I've been blogging the last two days about the strange moves coming out of the Vatican of Pope Francis I, and the signals that portend these strange moves, with the caveat that, when indulging in high octane speculation as an outsider peering into the world's old political chancery and biggest inter-generational pile of equity, such speculations are more than likely to be wrong, than right, but, that said, I'm going to continue to indulge in them here today.
Now let me recall the three main points of the previous two-days' blogs:
"Francis is making other interesting moves, such as:
"(1) calling for "more decentralization", i.e., less papal, and more episcopal, power:
"(2) criticizing "capitalism," which isn't surprising coming from the papacy; it's done it before, and often (think only of John XXIII or Paul VI, even John-Paul II). What's new here is the context(which we'll get back to):
"(3) Seeing Russian President Vladimir Putin, which is both old and new in a sense (and we'll get back to that too):
As I pointed out yesterday, I believe these three points must be read as a whole, for they each impinge and impact the other. Today, our focus is on the "decentralization" meme coming out of the Vatican, and for the possible reasons for it, and the long-term trends that I believe the papacy may be seeing and responding to. Now, in this respect, I want to draw your attention to what I believe is the core set of statements in the first article from the U.K.'s Daily Telegraph (or, as it is sometimes known, the Daily Torygraph):
“I prefer a Church which is bruised, hurting and dirty because it has been out on the streets, rather than a Church which is unhealthy from being confined and from clinging to its own security,” the Jesuit Pope wrote in the document, formally known as an “apostolic exhortation” to the faithful. The Church must not allow itself to be “caught up in a web of obsessions and procedures”, he wrote, in what amounted to a mission statement for the Holy See.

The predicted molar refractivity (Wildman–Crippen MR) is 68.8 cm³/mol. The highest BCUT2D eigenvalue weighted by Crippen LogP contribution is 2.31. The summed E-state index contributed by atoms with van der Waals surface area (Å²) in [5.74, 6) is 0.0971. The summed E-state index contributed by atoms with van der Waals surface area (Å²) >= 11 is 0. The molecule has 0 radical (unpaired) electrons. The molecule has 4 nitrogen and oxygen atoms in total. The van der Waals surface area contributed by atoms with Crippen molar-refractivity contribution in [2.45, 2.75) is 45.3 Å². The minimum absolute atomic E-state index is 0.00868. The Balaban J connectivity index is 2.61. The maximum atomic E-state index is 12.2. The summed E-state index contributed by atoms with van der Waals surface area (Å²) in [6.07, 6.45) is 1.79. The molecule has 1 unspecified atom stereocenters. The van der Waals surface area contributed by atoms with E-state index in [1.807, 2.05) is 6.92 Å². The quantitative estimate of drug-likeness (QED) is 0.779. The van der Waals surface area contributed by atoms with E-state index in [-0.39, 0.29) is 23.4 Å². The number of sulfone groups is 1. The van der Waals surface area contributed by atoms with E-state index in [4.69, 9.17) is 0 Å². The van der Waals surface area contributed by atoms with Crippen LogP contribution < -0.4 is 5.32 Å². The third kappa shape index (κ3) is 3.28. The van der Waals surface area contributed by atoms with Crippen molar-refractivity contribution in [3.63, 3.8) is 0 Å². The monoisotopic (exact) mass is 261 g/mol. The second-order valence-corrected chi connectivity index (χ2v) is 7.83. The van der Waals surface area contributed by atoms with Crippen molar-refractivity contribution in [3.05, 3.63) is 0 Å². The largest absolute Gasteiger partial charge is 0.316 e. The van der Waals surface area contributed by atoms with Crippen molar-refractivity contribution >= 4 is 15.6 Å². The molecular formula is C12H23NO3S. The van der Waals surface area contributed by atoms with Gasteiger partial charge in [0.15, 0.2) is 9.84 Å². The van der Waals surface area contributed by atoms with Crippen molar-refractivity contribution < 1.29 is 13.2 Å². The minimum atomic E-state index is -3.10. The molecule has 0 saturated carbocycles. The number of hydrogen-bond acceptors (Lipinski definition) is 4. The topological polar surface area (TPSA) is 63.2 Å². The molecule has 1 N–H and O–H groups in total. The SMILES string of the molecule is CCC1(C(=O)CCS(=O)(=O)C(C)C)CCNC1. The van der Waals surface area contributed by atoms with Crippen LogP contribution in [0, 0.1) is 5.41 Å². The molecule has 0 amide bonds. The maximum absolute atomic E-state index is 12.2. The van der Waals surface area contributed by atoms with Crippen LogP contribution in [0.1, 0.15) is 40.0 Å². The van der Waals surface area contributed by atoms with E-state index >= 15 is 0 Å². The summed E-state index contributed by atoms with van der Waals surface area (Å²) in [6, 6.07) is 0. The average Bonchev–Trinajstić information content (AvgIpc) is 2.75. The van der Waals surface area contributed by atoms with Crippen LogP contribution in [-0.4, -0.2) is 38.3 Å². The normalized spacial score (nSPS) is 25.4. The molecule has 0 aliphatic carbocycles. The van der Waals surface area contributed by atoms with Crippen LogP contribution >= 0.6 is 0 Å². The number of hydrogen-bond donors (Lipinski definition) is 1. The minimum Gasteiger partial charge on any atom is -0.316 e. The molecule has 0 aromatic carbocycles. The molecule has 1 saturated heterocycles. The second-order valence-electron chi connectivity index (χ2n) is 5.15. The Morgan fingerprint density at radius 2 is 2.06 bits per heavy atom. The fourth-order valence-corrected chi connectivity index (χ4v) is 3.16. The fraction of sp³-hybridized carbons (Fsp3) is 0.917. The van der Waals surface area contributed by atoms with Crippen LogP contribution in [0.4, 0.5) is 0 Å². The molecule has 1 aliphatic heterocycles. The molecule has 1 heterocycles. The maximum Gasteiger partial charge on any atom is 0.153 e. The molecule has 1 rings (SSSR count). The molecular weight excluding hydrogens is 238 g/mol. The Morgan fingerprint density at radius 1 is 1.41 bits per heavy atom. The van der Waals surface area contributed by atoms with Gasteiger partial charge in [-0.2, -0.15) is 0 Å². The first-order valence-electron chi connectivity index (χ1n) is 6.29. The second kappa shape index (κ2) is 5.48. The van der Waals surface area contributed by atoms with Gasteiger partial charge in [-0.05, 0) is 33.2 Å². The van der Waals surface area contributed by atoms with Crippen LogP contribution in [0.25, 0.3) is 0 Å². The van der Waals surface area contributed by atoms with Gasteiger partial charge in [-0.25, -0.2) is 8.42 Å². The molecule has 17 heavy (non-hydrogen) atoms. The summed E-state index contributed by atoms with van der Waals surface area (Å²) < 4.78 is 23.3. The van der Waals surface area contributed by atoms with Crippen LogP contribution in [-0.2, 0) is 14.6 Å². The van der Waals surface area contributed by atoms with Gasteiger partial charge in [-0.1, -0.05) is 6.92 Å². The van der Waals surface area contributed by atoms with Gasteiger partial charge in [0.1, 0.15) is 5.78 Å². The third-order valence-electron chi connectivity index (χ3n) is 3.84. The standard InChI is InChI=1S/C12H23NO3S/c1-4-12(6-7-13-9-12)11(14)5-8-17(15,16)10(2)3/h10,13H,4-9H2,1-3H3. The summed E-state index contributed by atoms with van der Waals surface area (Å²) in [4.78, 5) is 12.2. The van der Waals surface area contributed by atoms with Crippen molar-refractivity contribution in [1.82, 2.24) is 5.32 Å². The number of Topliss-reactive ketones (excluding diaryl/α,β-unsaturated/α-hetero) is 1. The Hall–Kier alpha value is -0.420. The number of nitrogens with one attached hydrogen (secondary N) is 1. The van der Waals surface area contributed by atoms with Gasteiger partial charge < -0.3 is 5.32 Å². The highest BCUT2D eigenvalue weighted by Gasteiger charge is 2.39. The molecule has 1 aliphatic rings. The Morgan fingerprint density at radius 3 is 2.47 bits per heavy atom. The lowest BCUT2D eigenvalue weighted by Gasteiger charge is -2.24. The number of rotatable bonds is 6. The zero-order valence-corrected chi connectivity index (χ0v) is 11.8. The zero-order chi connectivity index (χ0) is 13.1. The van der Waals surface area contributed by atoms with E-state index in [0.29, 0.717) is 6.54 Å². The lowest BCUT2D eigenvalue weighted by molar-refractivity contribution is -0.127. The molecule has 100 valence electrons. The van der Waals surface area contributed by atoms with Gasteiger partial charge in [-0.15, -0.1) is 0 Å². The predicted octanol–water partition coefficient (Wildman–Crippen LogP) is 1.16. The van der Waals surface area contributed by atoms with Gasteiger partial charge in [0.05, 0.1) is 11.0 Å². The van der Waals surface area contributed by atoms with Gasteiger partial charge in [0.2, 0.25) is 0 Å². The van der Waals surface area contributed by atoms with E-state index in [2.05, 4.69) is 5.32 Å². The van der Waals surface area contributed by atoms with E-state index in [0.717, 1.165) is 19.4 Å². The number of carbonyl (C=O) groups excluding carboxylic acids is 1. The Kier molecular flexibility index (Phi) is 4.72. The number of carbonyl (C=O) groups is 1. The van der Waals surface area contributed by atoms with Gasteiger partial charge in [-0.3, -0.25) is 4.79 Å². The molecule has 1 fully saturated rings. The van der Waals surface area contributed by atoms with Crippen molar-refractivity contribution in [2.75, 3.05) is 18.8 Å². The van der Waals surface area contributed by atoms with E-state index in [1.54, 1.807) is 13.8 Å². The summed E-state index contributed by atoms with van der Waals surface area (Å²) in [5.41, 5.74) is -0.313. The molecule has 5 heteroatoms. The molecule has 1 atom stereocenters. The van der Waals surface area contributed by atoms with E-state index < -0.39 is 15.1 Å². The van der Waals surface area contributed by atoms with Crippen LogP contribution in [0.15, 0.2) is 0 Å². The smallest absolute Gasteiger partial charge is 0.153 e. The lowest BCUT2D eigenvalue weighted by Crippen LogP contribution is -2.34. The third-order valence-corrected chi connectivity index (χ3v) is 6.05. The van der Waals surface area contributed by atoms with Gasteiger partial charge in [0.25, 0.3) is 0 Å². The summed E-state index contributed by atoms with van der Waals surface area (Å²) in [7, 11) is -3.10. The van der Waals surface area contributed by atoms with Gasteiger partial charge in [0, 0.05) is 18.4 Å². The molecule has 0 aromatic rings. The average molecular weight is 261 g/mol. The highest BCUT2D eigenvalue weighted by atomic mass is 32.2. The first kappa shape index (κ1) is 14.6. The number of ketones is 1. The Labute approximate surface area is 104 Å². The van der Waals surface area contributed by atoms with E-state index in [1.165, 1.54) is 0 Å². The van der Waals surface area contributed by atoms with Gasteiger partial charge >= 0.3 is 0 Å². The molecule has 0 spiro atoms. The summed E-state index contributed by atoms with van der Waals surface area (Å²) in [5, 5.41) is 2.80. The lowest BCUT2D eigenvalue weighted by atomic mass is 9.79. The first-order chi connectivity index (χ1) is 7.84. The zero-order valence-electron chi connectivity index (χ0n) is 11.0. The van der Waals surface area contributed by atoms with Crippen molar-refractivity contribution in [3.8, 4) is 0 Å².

"It was time for “a conversion of the papacy” because “excessive centralisation, rather than proving helpful, complicates the Church’s life”, said the pontiff, who has made reform of the Vatican’s dysfunctional finances and administration a priority of his papacy."
"Pope Francis, who was elected in March after the resignation of Benedict XVI, said he was even “open to suggestions” on changes to his own powers.
“'It is my duty, as the Bishop of Rome, to be open to suggestions which can help make the exercise of my ministry more faithful to the meaning which Jesus Christ wished to give it,' he wrote.
"Centuries-old customs and traditions should be cast aside as they got in the way of the Church communicating its core message, he said."(Emphasis added)
Now this is in my opinion another possible revolution in the making, for "changes to his own powers" can mean nothing less than some sort of significant modification of all those centuries accumulated expressions and assertions of papal power, from Boniface VIII's Unam Sanctam to the First Vatican Council's definitions may perhaps be up for "redefinition", and, given the nature of those assertions, any modification most likely will be in the direction of less and not more papal power. After all, it's rather difficult to imagine where one could go from "infallibility ex consensu ecclesiae" and "supreme and immediate" jurisdiction along similar lines. Those expressions pretty much say it all, and they say it clearly. "Changes in papal powers" imply a limitation on them... a move towards a "constitutional papal monarchy" so to speak, and Francis may be hinting at that with his call to more evangelization.
But why the move at all?